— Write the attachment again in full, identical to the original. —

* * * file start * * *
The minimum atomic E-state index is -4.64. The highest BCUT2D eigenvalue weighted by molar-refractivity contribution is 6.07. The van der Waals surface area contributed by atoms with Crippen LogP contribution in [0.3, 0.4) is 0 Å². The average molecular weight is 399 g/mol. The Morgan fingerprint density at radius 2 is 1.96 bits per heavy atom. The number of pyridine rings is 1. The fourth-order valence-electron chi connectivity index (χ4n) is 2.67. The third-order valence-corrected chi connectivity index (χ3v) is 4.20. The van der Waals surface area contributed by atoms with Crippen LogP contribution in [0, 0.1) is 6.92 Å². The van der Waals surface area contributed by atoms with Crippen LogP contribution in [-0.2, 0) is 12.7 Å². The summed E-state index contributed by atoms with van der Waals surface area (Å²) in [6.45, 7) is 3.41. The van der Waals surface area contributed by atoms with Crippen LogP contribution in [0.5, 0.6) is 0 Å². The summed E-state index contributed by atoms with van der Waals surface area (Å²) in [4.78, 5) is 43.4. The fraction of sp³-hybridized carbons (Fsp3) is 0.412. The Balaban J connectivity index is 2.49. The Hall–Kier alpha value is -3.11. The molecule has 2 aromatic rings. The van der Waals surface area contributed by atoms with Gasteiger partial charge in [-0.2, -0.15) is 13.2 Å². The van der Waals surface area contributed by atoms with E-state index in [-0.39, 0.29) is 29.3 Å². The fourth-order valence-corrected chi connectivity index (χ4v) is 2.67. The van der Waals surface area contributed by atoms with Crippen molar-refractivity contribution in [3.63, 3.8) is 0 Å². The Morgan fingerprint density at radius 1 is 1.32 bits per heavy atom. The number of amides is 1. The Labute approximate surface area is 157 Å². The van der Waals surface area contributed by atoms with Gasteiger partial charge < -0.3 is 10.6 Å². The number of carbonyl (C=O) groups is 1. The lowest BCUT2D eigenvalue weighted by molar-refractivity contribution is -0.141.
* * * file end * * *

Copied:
The minimum atomic E-state index is -4.64. The highest BCUT2D eigenvalue weighted by molar-refractivity contribution is 6.07. The van der Waals surface area contributed by atoms with Crippen LogP contribution in [0.3, 0.4) is 0 Å². The average molecular weight is 399 g/mol. The Morgan fingerprint density at radius 2 is 1.96 bits per heavy atom. The number of pyridine rings is 1. The fourth-order valence-electron chi connectivity index (χ4n) is 2.67. The third-order valence-corrected chi connectivity index (χ3v) is 4.20. The van der Waals surface area contributed by atoms with Crippen LogP contribution in [0, 0.1) is 6.92 Å². The van der Waals surface area contributed by atoms with Crippen LogP contribution in [-0.2, 0) is 12.7 Å². The summed E-state index contributed by atoms with van der Waals surface area (Å²) in [6.45, 7) is 3.41. The van der Waals surface area contributed by atoms with Crippen LogP contribution in [0.5, 0.6) is 0 Å². The summed E-state index contributed by atoms with van der Waals surface area (Å²) in [4.78, 5) is 43.4. The fraction of sp³-hybridized carbons (Fsp3) is 0.412. The Balaban J connectivity index is 2.49. The Hall–Kier alpha value is -3.11. The molecule has 2 aromatic rings. The van der Waals surface area contributed by atoms with Gasteiger partial charge in [-0.2, -0.15) is 13.2 Å². The van der Waals surface area contributed by atoms with E-state index in [-0.39, 0.29) is 29.3 Å². The fourth-order valence-corrected chi connectivity index (χ4v) is 2.67. The van der Waals surface area contributed by atoms with Crippen molar-refractivity contribution in [3.63, 3.8) is 0 Å². The Morgan fingerprint density at radius 1 is 1.32 bits per heavy atom. The number of amides is 1. The Labute approximate surface area is 157 Å². The van der Waals surface area contributed by atoms with Gasteiger partial charge < -0.3 is 10.6 Å². The number of carbonyl (C=O) groups is 1. The lowest BCUT2D eigenvalue weighted by molar-refractivity contribution is -0.141.